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Multispecies Leisure: Human-Animal Interactions in Leisure Landscapes



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ISBN 9780367703226
March 8, 2021 Forthcoming by Routledge
161 Pages

 
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Book Description

Multispecies Leisure: Human-Animal Interactions in Leisure Landscapes seeks to ‘bring the animal in’ to the leisure studies domain and contribute to greater understanding of leisure as a complex, interwoven multispecies phenomenon.

The emerging multidisciplinary field of human-animal studies encourages researchers to move beyond narrow focus on human-centric practices and ways of being in the world, and to recognise that human and non-human beings are positioned within shared ecological, social, cultural and political spaces. With some exceptions, leisure studies has been slow to embrace the ‘animal turn’ and consider how leisure actions, experiences and landscapes are shaped through multispecies encounters between humans, other animals, birds and insects, plants and environment. This book begins to address this gap by presenting research that considers leisure as more-than-human experiences. The authors consider leisure with nonhuman others (e.g. dogs, horses), affecting those others (e.g. environmental concerns) and affected by the non-human (e.g. landscape, weather), by exploring the ‘contact zones’ between humans and other species. Thus, this work contributes to greater understanding of leisure as a complex, multispecies phenomenon.

The chapters in this book were originally published as a Special Issue of the Leisure Studies.

Table of Contents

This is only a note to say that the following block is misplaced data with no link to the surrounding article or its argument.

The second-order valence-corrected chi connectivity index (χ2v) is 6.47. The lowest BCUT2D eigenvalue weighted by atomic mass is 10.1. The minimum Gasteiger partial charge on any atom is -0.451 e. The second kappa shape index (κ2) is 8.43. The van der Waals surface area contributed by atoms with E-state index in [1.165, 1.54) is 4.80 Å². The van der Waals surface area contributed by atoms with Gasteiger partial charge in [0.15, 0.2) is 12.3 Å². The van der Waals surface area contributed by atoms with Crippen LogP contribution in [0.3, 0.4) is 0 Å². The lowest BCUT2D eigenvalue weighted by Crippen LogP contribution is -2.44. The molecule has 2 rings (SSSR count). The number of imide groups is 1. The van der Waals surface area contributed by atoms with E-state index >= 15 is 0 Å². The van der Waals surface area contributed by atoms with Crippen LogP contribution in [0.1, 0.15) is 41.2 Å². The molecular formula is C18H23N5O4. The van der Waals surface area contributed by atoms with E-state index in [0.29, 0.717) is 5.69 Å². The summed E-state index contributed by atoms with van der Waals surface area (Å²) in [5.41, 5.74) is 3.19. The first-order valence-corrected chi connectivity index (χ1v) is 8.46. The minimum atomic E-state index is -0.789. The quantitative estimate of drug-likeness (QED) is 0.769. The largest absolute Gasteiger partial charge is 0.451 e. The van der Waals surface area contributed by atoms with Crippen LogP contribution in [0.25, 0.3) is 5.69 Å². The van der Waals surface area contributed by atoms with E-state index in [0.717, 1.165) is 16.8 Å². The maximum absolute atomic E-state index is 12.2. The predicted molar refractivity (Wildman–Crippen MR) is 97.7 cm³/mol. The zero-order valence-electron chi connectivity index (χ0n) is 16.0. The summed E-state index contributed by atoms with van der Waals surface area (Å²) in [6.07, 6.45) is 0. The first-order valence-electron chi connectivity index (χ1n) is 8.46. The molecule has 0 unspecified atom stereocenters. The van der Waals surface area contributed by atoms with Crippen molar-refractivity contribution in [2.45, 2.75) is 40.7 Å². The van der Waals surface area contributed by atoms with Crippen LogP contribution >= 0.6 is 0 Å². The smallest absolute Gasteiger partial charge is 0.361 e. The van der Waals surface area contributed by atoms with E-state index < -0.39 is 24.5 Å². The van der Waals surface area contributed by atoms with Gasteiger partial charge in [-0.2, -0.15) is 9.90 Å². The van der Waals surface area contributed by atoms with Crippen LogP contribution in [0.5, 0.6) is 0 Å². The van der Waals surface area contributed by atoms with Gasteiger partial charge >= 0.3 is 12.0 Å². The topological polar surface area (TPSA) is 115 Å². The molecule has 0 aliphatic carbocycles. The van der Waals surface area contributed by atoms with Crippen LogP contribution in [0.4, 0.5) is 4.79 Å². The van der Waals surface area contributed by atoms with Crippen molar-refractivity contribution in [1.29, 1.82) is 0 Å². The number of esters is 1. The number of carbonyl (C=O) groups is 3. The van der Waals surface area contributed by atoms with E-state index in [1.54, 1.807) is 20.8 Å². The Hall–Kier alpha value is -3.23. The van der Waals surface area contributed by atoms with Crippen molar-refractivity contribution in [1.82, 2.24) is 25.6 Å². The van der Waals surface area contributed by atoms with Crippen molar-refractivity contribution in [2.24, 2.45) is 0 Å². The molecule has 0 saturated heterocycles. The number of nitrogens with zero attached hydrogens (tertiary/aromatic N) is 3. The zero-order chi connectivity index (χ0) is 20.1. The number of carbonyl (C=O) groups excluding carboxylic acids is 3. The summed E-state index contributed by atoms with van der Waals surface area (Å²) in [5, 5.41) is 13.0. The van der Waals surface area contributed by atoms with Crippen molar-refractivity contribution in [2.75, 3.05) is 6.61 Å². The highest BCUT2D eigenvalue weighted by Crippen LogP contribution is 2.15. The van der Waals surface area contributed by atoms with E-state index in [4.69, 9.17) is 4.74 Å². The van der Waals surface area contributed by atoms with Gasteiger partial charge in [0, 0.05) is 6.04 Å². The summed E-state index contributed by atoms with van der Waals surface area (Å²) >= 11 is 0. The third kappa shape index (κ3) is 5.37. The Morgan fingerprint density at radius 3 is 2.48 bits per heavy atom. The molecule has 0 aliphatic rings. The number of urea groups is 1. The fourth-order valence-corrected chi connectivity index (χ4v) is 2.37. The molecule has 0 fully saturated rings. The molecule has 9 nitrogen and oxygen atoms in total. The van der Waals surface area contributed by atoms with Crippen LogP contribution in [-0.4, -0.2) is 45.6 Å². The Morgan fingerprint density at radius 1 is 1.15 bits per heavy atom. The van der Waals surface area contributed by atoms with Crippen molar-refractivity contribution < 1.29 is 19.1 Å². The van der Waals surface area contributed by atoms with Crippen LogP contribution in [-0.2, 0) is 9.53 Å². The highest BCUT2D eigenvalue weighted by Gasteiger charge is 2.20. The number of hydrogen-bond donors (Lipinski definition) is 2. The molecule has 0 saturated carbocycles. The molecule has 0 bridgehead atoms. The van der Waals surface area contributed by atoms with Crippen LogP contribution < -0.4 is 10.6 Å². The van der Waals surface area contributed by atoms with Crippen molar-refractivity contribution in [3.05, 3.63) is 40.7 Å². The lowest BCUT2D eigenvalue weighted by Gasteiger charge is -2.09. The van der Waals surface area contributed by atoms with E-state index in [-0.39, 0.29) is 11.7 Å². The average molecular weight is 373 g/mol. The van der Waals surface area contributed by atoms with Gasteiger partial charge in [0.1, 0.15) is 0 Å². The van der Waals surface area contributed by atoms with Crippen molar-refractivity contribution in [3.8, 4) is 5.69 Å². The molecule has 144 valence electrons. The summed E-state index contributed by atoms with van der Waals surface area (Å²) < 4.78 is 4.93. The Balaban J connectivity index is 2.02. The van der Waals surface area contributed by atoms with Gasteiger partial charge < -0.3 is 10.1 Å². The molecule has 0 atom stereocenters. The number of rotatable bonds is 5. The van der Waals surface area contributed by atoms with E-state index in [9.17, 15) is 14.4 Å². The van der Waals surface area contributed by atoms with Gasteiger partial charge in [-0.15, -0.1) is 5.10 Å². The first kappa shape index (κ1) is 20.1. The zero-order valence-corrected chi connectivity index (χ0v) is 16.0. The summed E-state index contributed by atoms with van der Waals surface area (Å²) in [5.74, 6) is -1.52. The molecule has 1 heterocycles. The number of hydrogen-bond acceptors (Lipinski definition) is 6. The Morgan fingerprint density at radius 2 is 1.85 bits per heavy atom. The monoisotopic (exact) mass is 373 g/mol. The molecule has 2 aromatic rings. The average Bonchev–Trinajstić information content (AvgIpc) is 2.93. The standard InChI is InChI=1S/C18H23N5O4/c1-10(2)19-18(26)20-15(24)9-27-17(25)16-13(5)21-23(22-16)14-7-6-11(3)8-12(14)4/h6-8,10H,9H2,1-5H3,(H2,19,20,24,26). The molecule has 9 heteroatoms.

1. Multispecies leisure: human-animal interactions in leisure landscapes

Paula Danby, Katherine Dashper and Rebecca Finkel

2. Individuals, instinct and moralities: exploring multi-species leisure using the serious leisure perspective

Carmel Nottle and Janette Young

3. Tuesdays with Worry: appreciating nature with a dog at the end of life

Justin Harmon

4. Sport horse leisure and the phenomenology of interspecies embodiment

Andrea Ford

5. Relating to reptiles: an autoethnographic account of animal–leisure relationships

Kevin Markwell

6. Dance with a fish? Sensory human-nonhuman encounters in the waterscape of match fishing

Vesa Markuksela and Anu Valtonen

7. Shared spaces on the street: a multispecies ethnography of ex-racing greyhound street collections in South Wales, UK

Kerry L. Sands

8. What’s in it for the cats?: cat shows as serious leisure from a multispecies perspective

Emily Stone

9. An ecological-phenomenological perspective on multispecies leisure and the horse-human relationship in events

Katherine Dashper and Eric Brymer

10. Becoming horseboy(s) – human-horse relations and intersectionality in equiscapes

Eva Linghede

11. An exploratory study of British Millennials’ attitudes to the use of live animals in events

Elena Marinova and Dorothy Fox

12. A predator in the park: mixed methods analysis of user preference for coyotes in urban parks

Jackson Wilson and Jeff Rose

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Editor(s)

Biography

Paula Danby is currently a Student and Foundation Liaison Manager within the MDU and Senior Fellow of the Higher Education Academy and was previously Lecturer in International Tourism Management at Queen Margaret University. Her research focuses on human-animal relations and experiences within leisure and tourism environments, particularly equestrian tourism. Her work explores human-animal interactions for mutual wellbeing.

Katherine Dashper is Reader and Director of Research Degrees at Leeds Beckett University. Her research applies a critical sociological lens to examine practices of work and leisure, particularly focusing on gender issues and interspecies encounters. Her multispecies research focuses mainly on human-horse interactions and she is author of Human-animal relationships in equestrian sport and leisure (Routledge, 2017).

Rebecca Finkel is Reader and School Head of Research at Queen Margaret University and Senior Fellow of the Higher Education Academy. Main focus of research frames critical events studies within conceptualisations of social justice, equality and diversity, and cultural identity. New research explores the relational wellbeing dimensions of human-animal interactions in events, tourism, and leisure contexts.